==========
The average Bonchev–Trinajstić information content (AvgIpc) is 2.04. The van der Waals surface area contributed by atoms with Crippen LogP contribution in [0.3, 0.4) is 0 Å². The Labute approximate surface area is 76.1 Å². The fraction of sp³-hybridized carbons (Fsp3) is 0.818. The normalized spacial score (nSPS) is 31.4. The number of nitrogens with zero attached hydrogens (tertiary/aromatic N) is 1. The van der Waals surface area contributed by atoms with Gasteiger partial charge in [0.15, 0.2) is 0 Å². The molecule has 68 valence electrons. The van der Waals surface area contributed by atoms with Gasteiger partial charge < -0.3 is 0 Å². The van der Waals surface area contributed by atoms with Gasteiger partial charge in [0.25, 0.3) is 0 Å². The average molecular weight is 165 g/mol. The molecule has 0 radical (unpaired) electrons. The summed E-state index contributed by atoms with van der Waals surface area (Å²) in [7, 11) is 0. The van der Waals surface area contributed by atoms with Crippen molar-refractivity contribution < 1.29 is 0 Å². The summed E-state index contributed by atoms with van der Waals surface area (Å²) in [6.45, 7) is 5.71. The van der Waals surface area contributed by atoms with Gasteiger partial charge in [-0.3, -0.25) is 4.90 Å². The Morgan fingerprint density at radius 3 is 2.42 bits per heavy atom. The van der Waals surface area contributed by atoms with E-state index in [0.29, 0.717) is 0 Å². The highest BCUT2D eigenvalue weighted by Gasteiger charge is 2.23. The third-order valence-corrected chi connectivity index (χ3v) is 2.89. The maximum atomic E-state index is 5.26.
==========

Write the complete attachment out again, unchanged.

The average Bonchev–Trinajstić information content (AvgIpc) is 2.04. The van der Waals surface area contributed by atoms with Crippen LogP contribution in [0.3, 0.4) is 0 Å². The Labute approximate surface area is 76.1 Å². The fraction of sp³-hybridized carbons (Fsp3) is 0.818. The normalized spacial score (nSPS) is 31.4. The number of nitrogens with zero attached hydrogens (tertiary/aromatic N) is 1. The van der Waals surface area contributed by atoms with Gasteiger partial charge in [0.15, 0.2) is 0 Å². The molecule has 68 valence electrons. The van der Waals surface area contributed by atoms with Gasteiger partial charge < -0.3 is 0 Å². The van der Waals surface area contributed by atoms with Gasteiger partial charge in [0.25, 0.3) is 0 Å². The average molecular weight is 165 g/mol. The molecule has 0 radical (unpaired) electrons. The summed E-state index contributed by atoms with van der Waals surface area (Å²) in [7, 11) is 0. The van der Waals surface area contributed by atoms with Crippen molar-refractivity contribution < 1.29 is 0 Å². The summed E-state index contributed by atoms with van der Waals surface area (Å²) in [6.45, 7) is 5.71. The van der Waals surface area contributed by atoms with Gasteiger partial charge in [-0.3, -0.25) is 4.90 Å². The Morgan fingerprint density at radius 3 is 2.42 bits per heavy atom. The van der Waals surface area contributed by atoms with E-state index in [0.29, 0.717) is 0 Å². The highest BCUT2D eigenvalue weighted by Gasteiger charge is 2.23. The third-order valence-corrected chi connectivity index (χ3v) is 2.89. The maximum atomic E-state index is 5.26.